Thursday, November 25, 2010

RE: (Humor) Drive in, commentary via my own special brand of " logic"

Drive-In Drive-Through

In my pursuit of the American dream of instant gratification, during which time I hit the drive-through 2.4 times a week with my 2.4 children, I’ve noticed some alarming trends I’d like to discuss with you.
The first trend of note is the line of questioning currently being used as we frequent the fine fast food establishments that dot our great American landscape, the primary offender being: Will you be eating that in your car?
As opposed to what? In someone else’s car? In a hotel room? In the bushes that run parallel to the drive-through lane?
In view of this disturbing questioning movement, I think we can all agree that we’ll need to keep an eye on the situation and, not to be a killjoy or anything, but there’s more.
Even more disturbing is the fact that I’m being forced to take the Nestea plunge, quite frankly, many, many more times than I care to. I’ve tried to alleviate this happenstance by asking a seemingly simple question but, as you are aware, drive-through establishments are not known for their Dolby, high-quality sound systems, so my, “Is the iced tea brewed?” question, I am told, sounds just like, “Is there iced tea, dude?”
This is when I receive a positive response, netting me a drink testing positive for instant tea status, leading to an unhappy interlude when I utter unladylike sounds like, “Urgh, blech, pooey,” as well as using ultra unladylike language.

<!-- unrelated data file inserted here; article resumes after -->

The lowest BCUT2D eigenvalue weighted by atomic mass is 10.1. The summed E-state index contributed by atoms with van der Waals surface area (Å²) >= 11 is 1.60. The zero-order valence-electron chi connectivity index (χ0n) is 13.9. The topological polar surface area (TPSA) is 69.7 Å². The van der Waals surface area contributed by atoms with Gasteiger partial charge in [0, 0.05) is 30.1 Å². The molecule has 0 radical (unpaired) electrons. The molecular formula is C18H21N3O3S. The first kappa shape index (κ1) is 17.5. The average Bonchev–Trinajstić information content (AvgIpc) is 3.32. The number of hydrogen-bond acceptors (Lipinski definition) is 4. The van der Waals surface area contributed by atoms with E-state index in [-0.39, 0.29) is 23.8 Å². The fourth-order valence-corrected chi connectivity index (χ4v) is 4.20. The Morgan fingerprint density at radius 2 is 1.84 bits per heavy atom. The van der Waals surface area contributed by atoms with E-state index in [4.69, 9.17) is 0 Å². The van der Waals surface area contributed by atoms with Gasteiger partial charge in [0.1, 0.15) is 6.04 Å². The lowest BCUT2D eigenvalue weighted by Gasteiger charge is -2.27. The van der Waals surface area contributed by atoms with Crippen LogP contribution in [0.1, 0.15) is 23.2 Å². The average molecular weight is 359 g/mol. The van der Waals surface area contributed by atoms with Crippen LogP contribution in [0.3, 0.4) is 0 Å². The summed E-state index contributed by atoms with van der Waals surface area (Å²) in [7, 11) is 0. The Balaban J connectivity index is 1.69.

As I’m driving away, sucking down a huge mouthful of what should be icy, caffeinated, teabag-utilizing liquid goodness, I’m instead chewing chunks of powder. I want you to know that I do understand the dichotomy that is my lack of desire for instant tea at a fast food business, but I don’t care. I likes what I likes.
The third thing I’ve witnessed as I’ve traversed this fine country of ours seeking sustenance is when ordering a simple item, such as a beverage, I am queried as to whether I would like a hamburger and fries with that. This, as though I’m so dense I could have forgotten I was hungry, though I remember being thirsty. When is the last time you said to yourself, “I think I’ll go pick-up a diet cola,” and then you get to your favorite fast food purveyor, you smell, say, pizza and decide you’re hungry? Oh, okay, well, you know what. I may have to give that one over.